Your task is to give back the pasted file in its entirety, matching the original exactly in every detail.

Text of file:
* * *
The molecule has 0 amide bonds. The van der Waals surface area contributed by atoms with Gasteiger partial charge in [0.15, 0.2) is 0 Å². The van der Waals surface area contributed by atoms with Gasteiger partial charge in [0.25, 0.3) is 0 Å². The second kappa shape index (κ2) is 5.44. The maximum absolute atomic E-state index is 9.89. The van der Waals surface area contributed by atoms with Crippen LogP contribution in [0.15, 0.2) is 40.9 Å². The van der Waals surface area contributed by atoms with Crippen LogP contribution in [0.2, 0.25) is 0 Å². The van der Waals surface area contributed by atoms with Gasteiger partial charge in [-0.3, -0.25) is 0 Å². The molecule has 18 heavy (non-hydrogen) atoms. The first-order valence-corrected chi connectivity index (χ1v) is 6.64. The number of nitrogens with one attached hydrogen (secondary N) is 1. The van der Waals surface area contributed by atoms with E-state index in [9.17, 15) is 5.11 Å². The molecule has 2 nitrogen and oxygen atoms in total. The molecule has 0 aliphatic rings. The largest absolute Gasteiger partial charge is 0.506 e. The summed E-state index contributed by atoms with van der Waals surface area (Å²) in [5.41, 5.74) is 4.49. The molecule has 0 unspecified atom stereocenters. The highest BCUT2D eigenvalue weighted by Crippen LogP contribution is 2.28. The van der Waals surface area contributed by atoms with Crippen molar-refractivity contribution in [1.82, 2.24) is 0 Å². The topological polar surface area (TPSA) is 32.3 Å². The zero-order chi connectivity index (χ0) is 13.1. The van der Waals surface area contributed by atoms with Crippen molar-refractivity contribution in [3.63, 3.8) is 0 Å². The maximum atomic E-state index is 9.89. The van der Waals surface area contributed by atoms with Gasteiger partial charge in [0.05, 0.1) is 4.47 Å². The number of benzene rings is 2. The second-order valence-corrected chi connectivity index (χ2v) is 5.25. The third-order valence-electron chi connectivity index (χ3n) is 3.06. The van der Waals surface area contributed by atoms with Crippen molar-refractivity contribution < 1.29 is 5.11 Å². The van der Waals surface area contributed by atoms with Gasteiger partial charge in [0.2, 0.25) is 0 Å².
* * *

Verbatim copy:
The molecule has 0 amide bonds. The van der Waals surface area contributed by atoms with Gasteiger partial charge in [0.15, 0.2) is 0 Å². The van der Waals surface area contributed by atoms with Gasteiger partial charge in [0.25, 0.3) is 0 Å². The second kappa shape index (κ2) is 5.44. The maximum absolute atomic E-state index is 9.89. The van der Waals surface area contributed by atoms with Crippen LogP contribution in [0.15, 0.2) is 40.9 Å². The van der Waals surface area contributed by atoms with Crippen LogP contribution in [0.2, 0.25) is 0 Å². The van der Waals surface area contributed by atoms with Gasteiger partial charge in [-0.3, -0.25) is 0 Å². The molecule has 18 heavy (non-hydrogen) atoms. The first-order valence-corrected chi connectivity index (χ1v) is 6.64. The number of nitrogens with one attached hydrogen (secondary N) is 1. The van der Waals surface area contributed by atoms with E-state index in [9.17, 15) is 5.11 Å². The molecule has 2 nitrogen and oxygen atoms in total. The molecule has 0 aliphatic rings. The largest absolute Gasteiger partial charge is 0.506 e. The summed E-state index contributed by atoms with van der Waals surface area (Å²) in [5.41, 5.74) is 4.49. The molecule has 0 unspecified atom stereocenters. The highest BCUT2D eigenvalue weighted by Crippen LogP contribution is 2.28. The van der Waals surface area contributed by atoms with Crippen molar-refractivity contribution in [1.82, 2.24) is 0 Å². The topological polar surface area (TPSA) is 32.3 Å². The zero-order chi connectivity index (χ0) is 13.1. The van der Waals surface area contributed by atoms with Crippen molar-refractivity contribution in [3.63, 3.8) is 0 Å². The maximum atomic E-state index is 9.89. The van der Waals surface area contributed by atoms with Gasteiger partial charge in [0.05, 0.1) is 4.47 Å². The number of benzene rings is 2. The second-order valence-corrected chi connectivity index (χ2v) is 5.25. The third-order valence-electron chi connectivity index (χ3n) is 3.06. The van der Waals surface area contributed by atoms with Crippen molar-refractivity contribution < 1.29 is 5.11 Å². The van der Waals surface area contributed by atoms with Gasteiger partial charge in [0.2, 0.25) is 0 Å².